Academic journal article Harvard International Review

Dealing Drugs: North Korean Narcotics Trafficking

Academic journal article Harvard International Review

Dealing Drugs: North Korean Narcotics Trafficking

Article excerpt

The 1990s was not a good decade for North Korea, especially by economic standards. The period began with the collapse of the USSR, a primary trading partner, and ended with the loss of trade with China, causing North Korea's economic output to fall by more than 50 percent. In 1999, the country had one of the 25 lowest gross domestic products in the world. In the same decade, North Korea developed one of the most costly nuclear weapons programs and now may become the world's eighth nuclear power. If the international community wants to force North Korea to the bargaining table regarding its nuclear development, it must begin by cutting off the financial lifeline that makes Pyongyang's hard-line stance possible: its illegal narcotics industry, which netted the country as much as US$1 billion in 2001, more than the total combined revenue of US$650 million from all its legitimate exports.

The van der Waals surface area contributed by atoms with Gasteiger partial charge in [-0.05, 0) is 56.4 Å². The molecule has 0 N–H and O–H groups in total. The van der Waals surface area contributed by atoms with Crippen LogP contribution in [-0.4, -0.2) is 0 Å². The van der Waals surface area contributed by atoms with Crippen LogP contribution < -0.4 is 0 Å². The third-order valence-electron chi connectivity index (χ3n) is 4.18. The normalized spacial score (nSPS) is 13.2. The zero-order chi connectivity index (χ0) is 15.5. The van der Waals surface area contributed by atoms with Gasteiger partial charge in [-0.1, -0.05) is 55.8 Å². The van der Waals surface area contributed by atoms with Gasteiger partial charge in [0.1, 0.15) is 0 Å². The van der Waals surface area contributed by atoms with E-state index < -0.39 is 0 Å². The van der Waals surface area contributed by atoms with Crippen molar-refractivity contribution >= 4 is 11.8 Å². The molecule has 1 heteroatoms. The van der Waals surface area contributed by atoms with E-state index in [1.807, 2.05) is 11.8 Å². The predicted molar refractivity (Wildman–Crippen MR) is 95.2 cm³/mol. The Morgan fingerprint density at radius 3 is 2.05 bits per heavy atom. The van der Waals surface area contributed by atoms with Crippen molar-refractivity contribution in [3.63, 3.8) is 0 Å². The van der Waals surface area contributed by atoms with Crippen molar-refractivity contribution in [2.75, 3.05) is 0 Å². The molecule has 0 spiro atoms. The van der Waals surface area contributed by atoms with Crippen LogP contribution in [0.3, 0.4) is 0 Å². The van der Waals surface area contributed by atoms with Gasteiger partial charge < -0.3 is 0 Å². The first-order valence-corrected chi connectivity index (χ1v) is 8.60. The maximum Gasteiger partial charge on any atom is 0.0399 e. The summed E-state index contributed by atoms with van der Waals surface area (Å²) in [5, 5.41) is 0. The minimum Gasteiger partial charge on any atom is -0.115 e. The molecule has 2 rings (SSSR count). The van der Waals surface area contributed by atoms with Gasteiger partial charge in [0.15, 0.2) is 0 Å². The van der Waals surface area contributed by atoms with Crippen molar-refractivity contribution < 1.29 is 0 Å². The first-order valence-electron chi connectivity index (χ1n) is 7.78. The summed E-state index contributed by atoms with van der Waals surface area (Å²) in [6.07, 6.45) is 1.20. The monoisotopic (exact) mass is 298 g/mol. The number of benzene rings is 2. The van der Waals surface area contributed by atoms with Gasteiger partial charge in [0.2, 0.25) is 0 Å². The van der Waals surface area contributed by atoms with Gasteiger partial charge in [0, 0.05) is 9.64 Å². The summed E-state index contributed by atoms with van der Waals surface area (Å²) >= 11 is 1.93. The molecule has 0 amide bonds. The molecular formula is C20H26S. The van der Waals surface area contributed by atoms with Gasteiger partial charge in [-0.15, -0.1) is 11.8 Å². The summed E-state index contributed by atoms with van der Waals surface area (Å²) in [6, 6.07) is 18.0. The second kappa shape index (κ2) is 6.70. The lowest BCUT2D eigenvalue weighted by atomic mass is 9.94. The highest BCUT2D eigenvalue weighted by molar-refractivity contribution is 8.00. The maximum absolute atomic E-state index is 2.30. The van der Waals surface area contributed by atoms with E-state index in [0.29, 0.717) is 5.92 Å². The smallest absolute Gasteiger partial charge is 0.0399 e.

Statements from defectors and a wide array of circumstantial evidence suggest the presence of a state-sponsored opium racket in North Korea since the 1970s. However, according to US Congressional testimony from North Korean defectors, it was not until the early 1990s that the severe economic depression forced North Korean dictator Kim Jong Il to turn to trafficking as a means of supplanting, rather than simply supplementing, the country's legitimate economy. During a decade that saw as many as two million North Koreans die of famine, Kim ordered each of the country's numerous collective farms to turn over at least 25 acres of sustaining crops to poppy cultivation. The result, according to South Korea's National Intelligence Service, was a surge in North Korea's opium output from three tons in 1992 to more than 50 tons in 1998.

During those years, Pyongyang expanded its drug production from opiates, such as heroin and morphine, to methamphetamines, more commonly known as "meth." In 1998, Thai police stopped a shipment of 2.5 tons of ephedrine, the operative ingredient in methamphetamine, en route to Pyongyang from India. Although North Korean officials claimed that the ephedrine was for cough medicine, a former North Korean diplomat noted that if used as claimed, the shipment "was enough to last North Korea 100 years." By the end of the 1990s, seizures of fully processed methamphetamines on the Japanese coast had skyrocketed. In one case in April 1997, over US$100 million worth of meth was found by Japanese officials aboard a North Korean freighter. …

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